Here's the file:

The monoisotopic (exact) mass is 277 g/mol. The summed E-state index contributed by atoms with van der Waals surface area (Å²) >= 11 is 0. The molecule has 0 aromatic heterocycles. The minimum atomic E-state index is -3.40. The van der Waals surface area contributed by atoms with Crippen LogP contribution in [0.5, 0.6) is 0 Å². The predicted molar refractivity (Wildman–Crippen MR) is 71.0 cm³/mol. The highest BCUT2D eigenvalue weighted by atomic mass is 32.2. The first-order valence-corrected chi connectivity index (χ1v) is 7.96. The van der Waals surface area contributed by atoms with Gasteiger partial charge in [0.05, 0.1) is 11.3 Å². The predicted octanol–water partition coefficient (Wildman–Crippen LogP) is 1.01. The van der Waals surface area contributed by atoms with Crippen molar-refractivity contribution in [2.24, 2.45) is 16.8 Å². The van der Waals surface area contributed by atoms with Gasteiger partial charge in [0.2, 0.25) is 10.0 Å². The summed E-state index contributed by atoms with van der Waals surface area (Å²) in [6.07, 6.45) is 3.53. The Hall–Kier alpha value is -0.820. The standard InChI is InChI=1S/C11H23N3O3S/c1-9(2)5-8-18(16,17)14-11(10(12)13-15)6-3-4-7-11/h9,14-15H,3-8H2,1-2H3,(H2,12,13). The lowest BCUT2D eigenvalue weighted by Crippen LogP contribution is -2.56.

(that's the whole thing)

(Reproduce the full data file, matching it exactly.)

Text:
The monoisotopic (exact) mass is 277 g/mol. The summed E-state index contributed by atoms with van der Waals surface area (Å²) >= 11 is 0. The molecule has 0 aromatic heterocycles. The minimum atomic E-state index is -3.40. The van der Waals surface area contributed by atoms with Crippen LogP contribution in [0.5, 0.6) is 0 Å². The predicted molar refractivity (Wildman–Crippen MR) is 71.0 cm³/mol. The highest BCUT2D eigenvalue weighted by atomic mass is 32.2. The first-order valence-corrected chi connectivity index (χ1v) is 7.96. The van der Waals surface area contributed by atoms with Gasteiger partial charge in [0.05, 0.1) is 11.3 Å². The predicted octanol–water partition coefficient (Wildman–Crippen LogP) is 1.01. The van der Waals surface area contributed by atoms with Crippen molar-refractivity contribution in [2.24, 2.45) is 16.8 Å². The van der Waals surface area contributed by atoms with Gasteiger partial charge in [0.2, 0.25) is 10.0 Å². The summed E-state index contributed by atoms with van der Waals surface area (Å²) in [6.07, 6.45) is 3.53. The Hall–Kier alpha value is -0.820. The standard InChI is InChI=1S/C11H23N3O3S/c1-9(2)5-8-18(16,17)14-11(10(12)13-15)6-3-4-7-11/h9,14-15H,3-8H2,1-2H3,(H2,12,13). The lowest BCUT2D eigenvalue weighted by Crippen LogP contribution is -2.56.